On Jordan’s willingness to hand over Sajida to ISIS
The Jordanian government had but very few options to handle the crisis and all are painful, embarrassing and mired by unsure outcomes
Many observers, myself included, cast doubt on Jordan’s gameness to respond positively to the prisoner swap the Islamic State of Iraq and Syria (ISIS) to release “sister” Sajida Mubarak al-Rishawi in the kingdom’s jails. Much of the doubt stemmed from the way ISIS orchestrated the prisoner swap demand which revealed a lot of blackmailing and “cunning” maneuvering with the aim of embarrassing and placing heavy pressure on the active U.S.-led anti ISIS alliance member Jordan.
It is really such a strange prisoner swap with Jordan that ISIS has offered. The radical group did not include in the bargain the Jordanian pilot Maaz al-Kassasbeh it captured in December 24 after his F-16 was downed while carrying out a mission over the Syrian province of Raqqa. Jordan’s perplexity and uncertainty began after ISIS offered to hand over “only” the Japanese hostage Kenji Goto in exchange of al-Rishawi with the pilot excluded, threatening to kill Maaz al-Kassasbeh and Goto if the Jordanian government refuses to release her within 24 hours.
Absurdity of ISIS’ demand
What must be added to the absurdity of ISIS’ demand is its inclination to swap Goto for Sajida and not for money as it has previously requested before beheading the other Japanese hostage Haruna Yukawa. ISIS has demanded a $200 million ransom in exchange for the two hostages’ lives and now it is offering Jordan, not Japan, to trade the remaining one for al-Rishawi. Why the strange offer? Why has Jordan been included? Vaguely enough too, ISIS has never requested Jordan to release al-Rishawi or any other jailed person for the al-Kassasbeh during the entire 34 days he has been captive despite the speculation about such move being the only option Jordan has to ensure a safe return of its pilot. Why is this abruptly and unexpectedly happening now is the question that mystified Jordan!
There is no doubt that Jordan has decoded ISIS’s concealed intentions behind the prisoner swap relayed in the recording and that is what encouraged the state agencies’ prudence in handling the issue. Yet perplexity dominated the scene. It was not that difficult for Jordan – as for many observers – to realize that ISIS’ ultimate objective is to embarrass Amman, playing on its sensitive relationship with Tokyo (Japan is a major donor to Jordan), its active membership in the U.S.-led coalition and, more importantly, on the internal tension the issue might cause if the Jordanian government is seen by Jordanian people, especially among the tribes to which Maaz belongs, as not doing enough to bring the pilot back unharmed.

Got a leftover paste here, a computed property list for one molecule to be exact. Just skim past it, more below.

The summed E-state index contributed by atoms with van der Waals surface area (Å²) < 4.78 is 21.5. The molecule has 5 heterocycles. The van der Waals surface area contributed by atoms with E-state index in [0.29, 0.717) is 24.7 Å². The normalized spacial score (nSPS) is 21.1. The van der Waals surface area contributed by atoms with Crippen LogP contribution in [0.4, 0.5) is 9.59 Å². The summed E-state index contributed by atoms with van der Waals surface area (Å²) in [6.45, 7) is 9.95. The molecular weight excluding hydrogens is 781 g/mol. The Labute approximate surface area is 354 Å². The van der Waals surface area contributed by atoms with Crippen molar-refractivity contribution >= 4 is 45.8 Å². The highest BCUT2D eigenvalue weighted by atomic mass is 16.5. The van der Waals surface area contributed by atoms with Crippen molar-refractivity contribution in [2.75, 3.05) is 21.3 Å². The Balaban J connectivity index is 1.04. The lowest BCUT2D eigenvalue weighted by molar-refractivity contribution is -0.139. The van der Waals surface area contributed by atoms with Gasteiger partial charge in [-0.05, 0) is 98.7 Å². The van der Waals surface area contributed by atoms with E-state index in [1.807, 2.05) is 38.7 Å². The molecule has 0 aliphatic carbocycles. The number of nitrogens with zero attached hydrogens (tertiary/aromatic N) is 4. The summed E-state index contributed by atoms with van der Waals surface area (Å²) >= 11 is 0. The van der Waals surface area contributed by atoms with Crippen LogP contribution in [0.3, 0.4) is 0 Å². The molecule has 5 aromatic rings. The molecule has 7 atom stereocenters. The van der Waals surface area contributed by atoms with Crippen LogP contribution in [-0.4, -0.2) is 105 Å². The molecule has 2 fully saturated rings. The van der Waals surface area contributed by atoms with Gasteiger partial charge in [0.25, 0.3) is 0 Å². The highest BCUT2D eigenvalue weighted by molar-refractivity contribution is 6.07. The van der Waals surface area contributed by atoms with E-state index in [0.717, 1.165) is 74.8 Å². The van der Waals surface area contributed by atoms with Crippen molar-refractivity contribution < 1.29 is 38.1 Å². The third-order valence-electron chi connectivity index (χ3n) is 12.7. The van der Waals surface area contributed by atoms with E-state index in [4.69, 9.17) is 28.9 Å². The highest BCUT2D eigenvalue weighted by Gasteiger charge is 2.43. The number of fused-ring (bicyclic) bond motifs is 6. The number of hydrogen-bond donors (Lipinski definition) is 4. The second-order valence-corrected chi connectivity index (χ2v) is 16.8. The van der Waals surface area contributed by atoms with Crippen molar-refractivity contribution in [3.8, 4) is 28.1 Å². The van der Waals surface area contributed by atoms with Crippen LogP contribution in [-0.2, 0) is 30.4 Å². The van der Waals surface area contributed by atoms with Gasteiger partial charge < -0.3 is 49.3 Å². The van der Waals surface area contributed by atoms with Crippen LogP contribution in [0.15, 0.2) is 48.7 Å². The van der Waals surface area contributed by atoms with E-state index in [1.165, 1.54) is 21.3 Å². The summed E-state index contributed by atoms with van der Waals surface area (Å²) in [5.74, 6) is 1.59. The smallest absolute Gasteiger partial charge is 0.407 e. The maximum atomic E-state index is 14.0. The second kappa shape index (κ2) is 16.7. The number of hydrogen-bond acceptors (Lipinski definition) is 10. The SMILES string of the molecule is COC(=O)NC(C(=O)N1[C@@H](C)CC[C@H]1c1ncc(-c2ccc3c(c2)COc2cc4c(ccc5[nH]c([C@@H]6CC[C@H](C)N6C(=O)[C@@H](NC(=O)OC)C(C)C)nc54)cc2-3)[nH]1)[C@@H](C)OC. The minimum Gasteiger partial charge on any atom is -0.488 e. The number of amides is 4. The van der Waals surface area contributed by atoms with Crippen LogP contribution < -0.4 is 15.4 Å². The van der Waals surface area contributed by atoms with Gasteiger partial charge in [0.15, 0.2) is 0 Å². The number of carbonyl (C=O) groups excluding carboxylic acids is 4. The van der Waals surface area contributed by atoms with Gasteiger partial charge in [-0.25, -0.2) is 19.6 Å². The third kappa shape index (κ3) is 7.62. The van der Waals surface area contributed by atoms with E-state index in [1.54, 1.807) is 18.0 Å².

Jordan’s dilemma is that it is forced to deal with a militia – not a state – that seeks attention and recognitionRaed Omari
Within such supposedly shrewd ISIS intentions behind the prisoner swap, that even the Jordanian public has decoded, the Jordanian government had but very few options to handle the crisis and all are painful, embarrassing and mired by unsure outcomes. Following the broadcast of the video of ISIS announcing the “embarrassing” prisoner swap with Jordan, the whole of Jordan – the official and public – was shaken by the news, analyzing the situation and trying to project a scenario about what would follow. The tension in Jordan reached a climax when relatives of the pilot issued an ultimatum to the government to clarify its position on the deal offered especially amidst news reports about pressure by Japan on Jordan to hand over Sajida to ISIS to have Goto released.
From what I understand, Jordan has its “under-the-table” options to address the crisis, including its indirect contact with ISIS through mediating Iraqi and Syrian tribesmen and clergymen but the Jordanian government’s announced response to the whole issue was, in my estimation, wise and sensible.
The Jordanian government did not turn ISIS’ offer down because it might be accused by Jordanians as not seriously considering an issue that could lead to Maaz’s release but at the same time it did not bow to the radical organization’s demand to release Sajida in exchange of the Japanese hostage with a promise from the group to Jordan to keep the pilot alive. The Jordanian government has instead “reworded” ISIS’ offer and acted accordingly, offering to swap Sajidah with Maaz this time. The Jordanian government has issued an official statement, carrying its reworded deal with ISIS.
ISIS, seeing Jordan escaping the intended embarrassment, has been reported as threatening to kill the pilot during a phone call one of its leaders made with the pilot’s uncle on Tuesday and has reportedly blamed that on “the Jordanian government’s stubbornness.” Although it is hard to verify the character of ISIS’ leader, his message, if true, indicated clearly that Sajida was not the militia’s ultimate goal behind the deal inasmuch as it is to pressure and embarrass Jordan.
Now it seems that this is all what Jordan can and is willing to do: Sajida for Maaz and the Japanese hostage included. However, the coming few hours might bring about new developments and surprises. Jordan’s dilemma is that it is forced to deal with a militia – not a state – that seeks attention and recognition of an “arbitrary” existence.
Raed Omari is a Jordanian journalist, political analyst, parliamentary affairs expert, and commentator on local and regional political affairs. His writing focuses on the Arab Spring, press freedoms, Islamist groups, emerging economies, climate change, natural disasters, agriculture, the environment and social media. He is a writer for The Jordan Times, and contributes to Al Arabiya English. He can be reached via firstname.lastname@example.org, or on Twitter @RaedAlOmari2